In Re Vos [2006] BPIR 348the Lloyds Bank was pursuing an individual for debts.  The person died and his executor continued the fight.  He hired solicitors to do that and paid those solicitors for their service, as is usual, with the estate’s funds.  The estate was held insolvent.  How surprised were both the executor and his legal advisers, when the court held that the payments received by the solicitor were not “in return for beneficial services rendered to the estate”.  As such they ought to be paid back to the estate with interest.

For general advice on how to manage the risks involved in administering a bankrupt estate or for an article on what may be the alternative to administration of a bankrupt estate by the PRs, please look out for my further blogs on the subject.  If you need specific advice, please contact me direct.

* Disclaimer: The information on the Anthony Gold website is for general information only and reflects the position at the date of publication. It does not constitute legal advice and should not be treated as such. It is provided without any representations or warranties, express or implied.*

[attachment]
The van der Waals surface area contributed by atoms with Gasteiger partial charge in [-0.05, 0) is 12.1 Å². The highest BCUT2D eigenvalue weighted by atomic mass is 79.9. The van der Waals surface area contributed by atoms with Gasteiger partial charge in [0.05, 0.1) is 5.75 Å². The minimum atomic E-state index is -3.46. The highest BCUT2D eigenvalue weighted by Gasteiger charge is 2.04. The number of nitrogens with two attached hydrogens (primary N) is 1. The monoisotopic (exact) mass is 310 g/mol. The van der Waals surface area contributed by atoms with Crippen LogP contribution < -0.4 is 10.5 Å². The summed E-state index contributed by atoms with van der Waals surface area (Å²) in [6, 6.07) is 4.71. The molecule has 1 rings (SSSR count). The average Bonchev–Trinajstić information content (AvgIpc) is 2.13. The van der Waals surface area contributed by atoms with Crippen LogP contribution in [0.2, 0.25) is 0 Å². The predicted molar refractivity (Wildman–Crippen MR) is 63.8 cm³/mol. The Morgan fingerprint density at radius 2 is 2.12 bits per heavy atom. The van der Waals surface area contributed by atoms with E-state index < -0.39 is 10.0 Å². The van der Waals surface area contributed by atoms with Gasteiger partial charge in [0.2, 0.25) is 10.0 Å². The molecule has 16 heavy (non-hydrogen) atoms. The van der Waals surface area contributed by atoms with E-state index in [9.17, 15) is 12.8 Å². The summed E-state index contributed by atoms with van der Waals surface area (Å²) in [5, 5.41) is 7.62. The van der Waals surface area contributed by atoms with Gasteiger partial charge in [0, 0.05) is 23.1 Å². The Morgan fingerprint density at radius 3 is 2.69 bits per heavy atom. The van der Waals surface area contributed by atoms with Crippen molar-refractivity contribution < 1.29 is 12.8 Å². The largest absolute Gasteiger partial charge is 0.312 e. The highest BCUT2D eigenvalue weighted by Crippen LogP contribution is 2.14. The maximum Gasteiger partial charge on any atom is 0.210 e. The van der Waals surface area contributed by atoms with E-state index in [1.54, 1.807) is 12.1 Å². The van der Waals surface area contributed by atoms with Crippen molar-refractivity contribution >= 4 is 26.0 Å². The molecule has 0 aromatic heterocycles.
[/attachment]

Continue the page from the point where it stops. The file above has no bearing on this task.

Will by WhatsApp: The Law Commission calls for modernisation of wills regime

The laws relating to the production of a valid will have remained unchanged since 1839. Under the present regime, a will needs to be written and signed by the “testator” as well as two witnesses in order to be valid.

In their long awaited report, published yesterday, the Law Commission has branded these laws “outdated” and called for a sweeping modernisation of the legacy regime.

They consider that the “need to comply with formalities can be a barrier to making a will”  and have suggested that audio and video recordings, electronic documents and oral statements should have the power to dispense and overrule a valid will.

They state that “a person who is seriously ill in the hospital may have more immediate access to a tablet or smartphone than to a pen and paper, and may be more able to speak than write”.

Under their proposals, judges in the High Court and County Court would have the power to decide on “the balance of probabilities” whether the text or recording is a valid expression of person’s testamentary wishes.